Last modified: Thursday, September 2, 2004
Survey of protesters in New York details anti-Bush sentiment
BLOOMINGTON, Ind. -- The throngs of political protesters demonstrating in New York City this week opposed the policies of President George Bush. While protesters were motivated primarily by anti-Bush sentiment, only 5 percent were recruited by groups related to John Kerry's campaign. Demonstrators participated because they were contacted by friends and community organizations through the Internet.
Fabio Rojas, an assistant professor in the Department of Sociology at Indiana University Bloomington, and his colleague Michael Heaney, a fellow at Yale University's Institute for Social and Policy Studies, are surveying political demonstrators this week in New York to discern the coalitions and networks involved in the demonstrations. This is a continuation of Rojas' and Heaney's research interest in political organizations.
Their surveying work will continue through Thursday (Sept. 2). As of Wednesday, they have analyzed the results of surveys involving the massive march on Sunday, which was organized by United for Peace and Justice and involved at least 63 other organizations, and two smaller demonstrations on Monday organized by narrower coalitions focused on domestic issues such as poverty. Below are some of their findings:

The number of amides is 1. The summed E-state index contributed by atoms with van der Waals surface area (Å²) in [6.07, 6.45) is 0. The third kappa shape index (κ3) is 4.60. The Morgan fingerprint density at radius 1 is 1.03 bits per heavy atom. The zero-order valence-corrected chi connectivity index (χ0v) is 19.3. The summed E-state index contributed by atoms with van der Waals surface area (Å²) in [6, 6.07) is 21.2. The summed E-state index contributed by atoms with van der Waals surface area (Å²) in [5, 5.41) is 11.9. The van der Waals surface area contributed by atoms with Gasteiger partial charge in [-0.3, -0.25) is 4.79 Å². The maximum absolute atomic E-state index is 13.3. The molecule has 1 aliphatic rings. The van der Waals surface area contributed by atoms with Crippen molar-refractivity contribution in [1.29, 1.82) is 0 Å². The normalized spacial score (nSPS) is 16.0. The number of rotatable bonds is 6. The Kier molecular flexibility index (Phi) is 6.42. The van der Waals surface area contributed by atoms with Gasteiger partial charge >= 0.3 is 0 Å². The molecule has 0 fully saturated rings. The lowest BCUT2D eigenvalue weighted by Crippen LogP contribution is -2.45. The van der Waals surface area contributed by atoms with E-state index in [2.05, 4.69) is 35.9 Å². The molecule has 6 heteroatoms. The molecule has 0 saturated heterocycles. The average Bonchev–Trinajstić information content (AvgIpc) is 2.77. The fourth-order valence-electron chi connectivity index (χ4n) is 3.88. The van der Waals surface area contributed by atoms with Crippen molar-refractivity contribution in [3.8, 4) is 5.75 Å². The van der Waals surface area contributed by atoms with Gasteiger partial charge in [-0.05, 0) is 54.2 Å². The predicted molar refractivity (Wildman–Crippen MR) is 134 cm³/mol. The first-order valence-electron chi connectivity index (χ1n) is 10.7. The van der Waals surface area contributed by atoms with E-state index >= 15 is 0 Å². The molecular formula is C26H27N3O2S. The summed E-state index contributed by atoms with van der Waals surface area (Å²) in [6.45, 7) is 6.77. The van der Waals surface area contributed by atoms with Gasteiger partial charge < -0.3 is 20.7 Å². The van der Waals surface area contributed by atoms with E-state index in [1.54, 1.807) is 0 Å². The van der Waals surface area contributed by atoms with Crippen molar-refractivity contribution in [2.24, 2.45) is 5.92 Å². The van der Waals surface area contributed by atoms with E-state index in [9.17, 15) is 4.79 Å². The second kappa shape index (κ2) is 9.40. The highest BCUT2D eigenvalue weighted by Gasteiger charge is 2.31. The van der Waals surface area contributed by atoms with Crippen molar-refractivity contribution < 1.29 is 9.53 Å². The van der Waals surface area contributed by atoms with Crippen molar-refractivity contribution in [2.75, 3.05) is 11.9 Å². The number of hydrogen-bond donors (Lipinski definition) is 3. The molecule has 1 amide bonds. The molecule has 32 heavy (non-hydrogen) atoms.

• Few of the demonstrators were recruited by pro-Kerry groups. Most reported finding out about the demonstrations from friends, church, the radio and other sources.
• Demonstrators on Sunday were more likely to be white and were five times more likely to be 50 years or older than protesters on Monday. Rojas attributed the difference in demonstrators in part to the day and the constituencies involved. On Monday, which is when many people are working, the demonstration focused on more specific grievances, such as welfare rights and immigration, compared to the more general anti-Bush sentiments expressed on Sunday.
• Most people surveyed identified themselves as Democrats if they identified with a party. A "handful" of people described themselves as Republicans who support Kerry, and a few people supported third parties.
Researchers were unable to survey protesters on Tuesday because of police intervention at demonstrations. Their work continued on Wednesday.
Rojas can be contacted at 812-856-1491 or email@example.com.